A Venus-like exoplanet located just 39 light-years from Earth may posses a thin, oxygen atmosphere, a first for a rocky planet outside our solar system, a new study suggests. The distant planet GJ 1132b intrigued astronomers when it was discovered last year. It might have an atmosphere despite being baked to a temperature of around 232 degrees Celsius, researchers said.
New research suggests that its atmosphere is likely to be thin and wispy. Astronomer Laura Schaefer from Harvard-Smithsonian Centre for Astrophysics (CfA) and colleagues examined the question of what would happen to GJ 1132b over time if it began with a steamy, water-rich atmosphere. Orbiting so close to its star, at a distance of just 1.4 million miles, the planet is flooded with ultraviolet or UV light.
UV light breaks apart water molecules into hydrogen and oxygen, both of which then can be lost into space. However, since hydrogen is lighter it escapes more readily, while oxygen lingers behind. “On cooler planets, oxygen could be a sign of alien life and habitability. But on a hot planet like GJ 1132b, it’s a sign of the exact opposite – a planet that’s being baked and sterilised,” said Schaefer. Since water vapour is a greenhouse gas, the planet would have a strong greenhouse effect, amplifying the star’s already intense heat. As a result, its surface could stay molten for millions of years.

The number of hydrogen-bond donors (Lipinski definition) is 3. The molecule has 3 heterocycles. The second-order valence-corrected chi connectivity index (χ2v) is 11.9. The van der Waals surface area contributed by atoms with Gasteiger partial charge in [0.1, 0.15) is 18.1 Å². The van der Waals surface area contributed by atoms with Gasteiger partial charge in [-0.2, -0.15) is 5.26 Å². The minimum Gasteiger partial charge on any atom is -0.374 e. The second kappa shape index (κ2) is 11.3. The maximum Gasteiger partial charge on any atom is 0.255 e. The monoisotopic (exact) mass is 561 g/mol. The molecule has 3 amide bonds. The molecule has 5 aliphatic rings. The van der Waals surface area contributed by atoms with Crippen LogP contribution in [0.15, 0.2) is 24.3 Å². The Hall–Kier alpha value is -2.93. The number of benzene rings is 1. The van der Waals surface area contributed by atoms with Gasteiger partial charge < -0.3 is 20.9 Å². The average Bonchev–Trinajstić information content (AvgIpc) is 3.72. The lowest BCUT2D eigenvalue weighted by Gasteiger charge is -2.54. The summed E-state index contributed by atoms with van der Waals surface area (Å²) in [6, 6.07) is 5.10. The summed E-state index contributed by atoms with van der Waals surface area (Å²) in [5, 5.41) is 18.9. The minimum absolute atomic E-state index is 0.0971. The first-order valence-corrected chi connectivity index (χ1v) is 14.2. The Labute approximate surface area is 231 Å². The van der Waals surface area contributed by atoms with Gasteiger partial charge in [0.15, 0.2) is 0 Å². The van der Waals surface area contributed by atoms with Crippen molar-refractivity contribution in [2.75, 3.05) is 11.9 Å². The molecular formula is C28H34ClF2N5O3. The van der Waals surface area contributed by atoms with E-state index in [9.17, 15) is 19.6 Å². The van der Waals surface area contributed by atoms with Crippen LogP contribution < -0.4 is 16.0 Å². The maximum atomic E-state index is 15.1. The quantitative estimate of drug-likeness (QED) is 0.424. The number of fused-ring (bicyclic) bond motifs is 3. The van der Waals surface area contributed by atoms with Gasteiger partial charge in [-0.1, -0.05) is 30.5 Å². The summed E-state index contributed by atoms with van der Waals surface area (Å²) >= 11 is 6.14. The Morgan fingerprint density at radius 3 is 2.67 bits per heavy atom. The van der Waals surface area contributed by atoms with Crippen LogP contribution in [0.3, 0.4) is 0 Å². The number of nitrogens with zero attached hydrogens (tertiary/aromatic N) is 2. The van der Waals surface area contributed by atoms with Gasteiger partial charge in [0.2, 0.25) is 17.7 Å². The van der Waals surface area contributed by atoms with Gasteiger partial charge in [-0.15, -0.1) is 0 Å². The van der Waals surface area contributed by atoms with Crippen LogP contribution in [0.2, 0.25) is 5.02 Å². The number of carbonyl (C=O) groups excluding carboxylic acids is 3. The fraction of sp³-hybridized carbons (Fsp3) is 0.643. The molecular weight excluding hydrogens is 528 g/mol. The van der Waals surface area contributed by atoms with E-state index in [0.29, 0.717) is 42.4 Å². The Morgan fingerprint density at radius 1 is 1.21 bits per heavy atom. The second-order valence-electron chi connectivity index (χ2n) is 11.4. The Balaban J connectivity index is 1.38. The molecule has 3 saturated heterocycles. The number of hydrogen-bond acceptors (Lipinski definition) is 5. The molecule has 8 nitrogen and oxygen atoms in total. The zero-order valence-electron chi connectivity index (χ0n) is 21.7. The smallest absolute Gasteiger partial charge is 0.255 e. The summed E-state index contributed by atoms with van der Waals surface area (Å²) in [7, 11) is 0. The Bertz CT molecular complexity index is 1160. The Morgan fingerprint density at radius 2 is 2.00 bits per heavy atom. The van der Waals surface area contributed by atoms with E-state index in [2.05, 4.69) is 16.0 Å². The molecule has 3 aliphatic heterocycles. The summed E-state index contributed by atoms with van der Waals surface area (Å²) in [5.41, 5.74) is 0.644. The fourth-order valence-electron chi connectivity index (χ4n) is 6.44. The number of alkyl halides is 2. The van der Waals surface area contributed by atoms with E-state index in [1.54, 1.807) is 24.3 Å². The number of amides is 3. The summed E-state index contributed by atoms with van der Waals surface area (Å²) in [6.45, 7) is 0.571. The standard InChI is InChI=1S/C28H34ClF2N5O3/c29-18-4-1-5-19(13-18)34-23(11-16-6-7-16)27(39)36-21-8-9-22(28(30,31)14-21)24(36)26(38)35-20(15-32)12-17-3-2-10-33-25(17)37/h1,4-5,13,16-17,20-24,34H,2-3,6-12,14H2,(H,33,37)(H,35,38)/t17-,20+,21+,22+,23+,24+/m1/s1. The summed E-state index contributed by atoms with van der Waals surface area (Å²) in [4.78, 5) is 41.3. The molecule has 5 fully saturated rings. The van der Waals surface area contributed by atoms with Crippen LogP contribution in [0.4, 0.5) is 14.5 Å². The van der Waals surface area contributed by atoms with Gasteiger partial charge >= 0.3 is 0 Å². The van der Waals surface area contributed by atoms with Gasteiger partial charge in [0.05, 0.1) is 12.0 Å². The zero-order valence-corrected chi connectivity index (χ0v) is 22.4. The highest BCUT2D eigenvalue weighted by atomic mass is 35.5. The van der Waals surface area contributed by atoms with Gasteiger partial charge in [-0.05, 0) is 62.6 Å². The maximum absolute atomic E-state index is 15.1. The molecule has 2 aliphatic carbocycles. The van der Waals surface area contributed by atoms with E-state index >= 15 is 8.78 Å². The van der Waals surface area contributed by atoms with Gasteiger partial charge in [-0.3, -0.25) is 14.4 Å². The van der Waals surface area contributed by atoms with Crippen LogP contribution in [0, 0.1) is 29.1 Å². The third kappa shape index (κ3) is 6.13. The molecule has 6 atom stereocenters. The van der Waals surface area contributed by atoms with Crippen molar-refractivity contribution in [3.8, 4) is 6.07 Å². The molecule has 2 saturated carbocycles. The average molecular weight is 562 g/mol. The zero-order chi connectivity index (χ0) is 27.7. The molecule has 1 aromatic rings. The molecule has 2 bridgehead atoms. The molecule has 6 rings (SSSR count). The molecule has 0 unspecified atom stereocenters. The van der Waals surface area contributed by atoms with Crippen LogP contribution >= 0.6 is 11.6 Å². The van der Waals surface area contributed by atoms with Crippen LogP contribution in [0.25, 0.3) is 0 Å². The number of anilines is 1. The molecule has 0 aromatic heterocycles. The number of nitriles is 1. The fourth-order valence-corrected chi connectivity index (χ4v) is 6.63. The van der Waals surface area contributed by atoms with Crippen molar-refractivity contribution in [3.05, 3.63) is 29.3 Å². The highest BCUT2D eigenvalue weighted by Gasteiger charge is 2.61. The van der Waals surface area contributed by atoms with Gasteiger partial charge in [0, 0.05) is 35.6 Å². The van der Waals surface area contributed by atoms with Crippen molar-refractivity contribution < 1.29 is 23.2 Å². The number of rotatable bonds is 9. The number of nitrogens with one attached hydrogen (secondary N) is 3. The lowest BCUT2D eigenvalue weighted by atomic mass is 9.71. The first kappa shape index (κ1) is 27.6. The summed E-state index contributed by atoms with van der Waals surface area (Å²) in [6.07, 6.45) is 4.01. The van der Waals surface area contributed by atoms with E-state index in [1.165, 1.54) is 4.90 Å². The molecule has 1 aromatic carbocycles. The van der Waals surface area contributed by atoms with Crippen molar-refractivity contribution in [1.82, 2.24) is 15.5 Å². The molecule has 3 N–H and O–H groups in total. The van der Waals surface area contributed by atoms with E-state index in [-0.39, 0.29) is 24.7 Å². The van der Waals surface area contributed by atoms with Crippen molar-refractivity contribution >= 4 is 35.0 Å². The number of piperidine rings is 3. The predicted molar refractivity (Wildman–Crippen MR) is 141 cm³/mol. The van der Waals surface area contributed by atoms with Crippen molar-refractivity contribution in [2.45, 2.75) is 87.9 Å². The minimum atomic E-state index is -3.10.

A “magma ocean” would interact with the atmosphere, absorbing about one-tenth of the oxygen, according to the model created by Schaefer and her colleagues. Most of the remaining 90 per cent of leftover oxygen streams off into space, however some might linger. “This planet might be the first time we detect oxygen on a rocky planet outside the solar system,” said Robin Wordsworth from Harvard Paulson School of Engineering and Applied Sciences.
If any oxygen does still cling to GJ 1132b, next-generation telescopes like the Giant Magellan Telescope and James Webb Space Telescope may be able to detect and analyse it, researchers said. The magma ocean-atmosphere model could help scientists solve the puzzle of how Venus evolved over time. Venus probably began with Earth-like amounts of water, which would have been broken apart by sunlight, researchers said. Yet it shows few signs of lingering oxygen. The missing oxygen problem continues to baffle astronomers.
Schaefer predicts that their model also will provide insights into other, similar exoplanets. For example, the system TRAPPIST-1 contains three planets that may lie in the habitable zone. Since they are cooler than GJ 1132b, they have a better chance of retaining an atmosphere, researchers said.
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